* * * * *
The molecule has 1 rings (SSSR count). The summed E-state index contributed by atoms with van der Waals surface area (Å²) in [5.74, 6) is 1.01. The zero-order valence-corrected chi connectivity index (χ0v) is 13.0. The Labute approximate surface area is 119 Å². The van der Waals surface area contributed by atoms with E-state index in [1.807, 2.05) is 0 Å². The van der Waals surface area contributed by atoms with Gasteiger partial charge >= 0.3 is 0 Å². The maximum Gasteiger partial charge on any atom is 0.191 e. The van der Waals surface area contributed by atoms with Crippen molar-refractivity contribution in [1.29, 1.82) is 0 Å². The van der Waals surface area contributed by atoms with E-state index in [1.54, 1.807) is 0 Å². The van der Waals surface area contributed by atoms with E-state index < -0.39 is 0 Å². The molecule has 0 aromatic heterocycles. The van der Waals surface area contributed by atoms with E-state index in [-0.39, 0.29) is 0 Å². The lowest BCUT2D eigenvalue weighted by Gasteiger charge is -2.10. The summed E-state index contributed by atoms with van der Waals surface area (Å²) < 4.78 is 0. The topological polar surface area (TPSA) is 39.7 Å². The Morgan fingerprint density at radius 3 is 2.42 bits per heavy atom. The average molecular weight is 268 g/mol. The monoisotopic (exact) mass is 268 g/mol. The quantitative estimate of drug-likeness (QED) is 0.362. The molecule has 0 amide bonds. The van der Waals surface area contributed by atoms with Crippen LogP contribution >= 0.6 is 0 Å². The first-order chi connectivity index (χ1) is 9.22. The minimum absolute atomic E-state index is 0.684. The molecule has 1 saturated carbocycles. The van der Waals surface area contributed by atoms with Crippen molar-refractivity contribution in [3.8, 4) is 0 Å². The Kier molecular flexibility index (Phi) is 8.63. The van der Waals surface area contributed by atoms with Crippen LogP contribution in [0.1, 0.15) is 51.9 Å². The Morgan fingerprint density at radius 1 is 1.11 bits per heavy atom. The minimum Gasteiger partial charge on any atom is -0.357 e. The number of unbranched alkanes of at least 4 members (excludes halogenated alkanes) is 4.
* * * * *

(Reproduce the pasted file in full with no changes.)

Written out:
The molecule has 1 rings (SSSR count). The summed E-state index contributed by atoms with van der Waals surface area (Å²) in [5.74, 6) is 1.01. The zero-order valence-corrected chi connectivity index (χ0v) is 13.0. The Labute approximate surface area is 119 Å². The van der Waals surface area contributed by atoms with E-state index in [1.807, 2.05) is 0 Å². The van der Waals surface area contributed by atoms with Gasteiger partial charge >= 0.3 is 0 Å². The maximum Gasteiger partial charge on any atom is 0.191 e. The van der Waals surface area contributed by atoms with Crippen molar-refractivity contribution in [1.29, 1.82) is 0 Å². The van der Waals surface area contributed by atoms with E-state index in [1.54, 1.807) is 0 Å². The van der Waals surface area contributed by atoms with E-state index < -0.39 is 0 Å². The molecule has 0 aromatic heterocycles. The van der Waals surface area contributed by atoms with E-state index in [-0.39, 0.29) is 0 Å². The lowest BCUT2D eigenvalue weighted by Gasteiger charge is -2.10. The summed E-state index contributed by atoms with van der Waals surface area (Å²) < 4.78 is 0. The topological polar surface area (TPSA) is 39.7 Å². The Morgan fingerprint density at radius 3 is 2.42 bits per heavy atom. The average molecular weight is 268 g/mol. The monoisotopic (exact) mass is 268 g/mol. The quantitative estimate of drug-likeness (QED) is 0.362. The molecule has 0 amide bonds. The van der Waals surface area contributed by atoms with Crippen LogP contribution >= 0.6 is 0 Å². The first-order chi connectivity index (χ1) is 9.22. The minimum absolute atomic E-state index is 0.684. The molecule has 1 saturated carbocycles. The van der Waals surface area contributed by atoms with Crippen molar-refractivity contribution in [3.8, 4) is 0 Å². The Kier molecular flexibility index (Phi) is 8.63. The van der Waals surface area contributed by atoms with Crippen LogP contribution in [0.1, 0.15) is 51.9 Å². The Morgan fingerprint density at radius 1 is 1.11 bits per heavy atom. The minimum Gasteiger partial charge on any atom is -0.357 e. The number of unbranched alkanes of at least 4 members (excludes halogenated alkanes) is 4.